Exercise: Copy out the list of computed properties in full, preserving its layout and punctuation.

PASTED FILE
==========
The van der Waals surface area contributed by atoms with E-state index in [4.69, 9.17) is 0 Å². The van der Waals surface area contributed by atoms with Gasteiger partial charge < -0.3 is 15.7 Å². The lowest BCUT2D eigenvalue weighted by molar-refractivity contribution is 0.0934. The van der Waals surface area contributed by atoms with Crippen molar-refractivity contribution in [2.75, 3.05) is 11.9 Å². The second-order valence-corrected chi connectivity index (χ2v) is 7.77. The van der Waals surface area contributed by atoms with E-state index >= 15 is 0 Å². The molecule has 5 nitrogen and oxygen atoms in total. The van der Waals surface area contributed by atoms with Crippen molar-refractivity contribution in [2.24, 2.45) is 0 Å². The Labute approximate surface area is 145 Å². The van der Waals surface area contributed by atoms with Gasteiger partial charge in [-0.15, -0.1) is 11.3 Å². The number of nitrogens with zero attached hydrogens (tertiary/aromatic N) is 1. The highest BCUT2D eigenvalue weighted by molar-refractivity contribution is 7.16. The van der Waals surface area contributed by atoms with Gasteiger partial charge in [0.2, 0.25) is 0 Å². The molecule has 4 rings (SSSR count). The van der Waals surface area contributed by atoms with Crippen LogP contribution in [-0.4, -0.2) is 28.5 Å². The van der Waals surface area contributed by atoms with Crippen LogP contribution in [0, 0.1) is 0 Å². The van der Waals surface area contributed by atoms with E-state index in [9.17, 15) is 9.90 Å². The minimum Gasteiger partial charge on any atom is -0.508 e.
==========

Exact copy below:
The van der Waals surface area contributed by atoms with E-state index in [4.69, 9.17) is 0 Å². The van der Waals surface area contributed by atoms with Gasteiger partial charge < -0.3 is 15.7 Å². The lowest BCUT2D eigenvalue weighted by molar-refractivity contribution is 0.0934. The van der Waals surface area contributed by atoms with Crippen molar-refractivity contribution in [2.75, 3.05) is 11.9 Å². The second-order valence-corrected chi connectivity index (χ2v) is 7.77. The van der Waals surface area contributed by atoms with E-state index >= 15 is 0 Å². The molecule has 5 nitrogen and oxygen atoms in total. The van der Waals surface area contributed by atoms with Crippen molar-refractivity contribution in [2.24, 2.45) is 0 Å². The Labute approximate surface area is 145 Å². The van der Waals surface area contributed by atoms with Gasteiger partial charge in [-0.15, -0.1) is 11.3 Å². The number of nitrogens with zero attached hydrogens (tertiary/aromatic N) is 1. The highest BCUT2D eigenvalue weighted by molar-refractivity contribution is 7.16. The van der Waals surface area contributed by atoms with Gasteiger partial charge in [0.2, 0.25) is 0 Å². The molecule has 4 rings (SSSR count). The van der Waals surface area contributed by atoms with Crippen LogP contribution in [-0.4, -0.2) is 28.5 Å². The van der Waals surface area contributed by atoms with Crippen LogP contribution in [0, 0.1) is 0 Å². The van der Waals surface area contributed by atoms with E-state index in [9.17, 15) is 9.90 Å². The minimum Gasteiger partial charge on any atom is -0.508 e.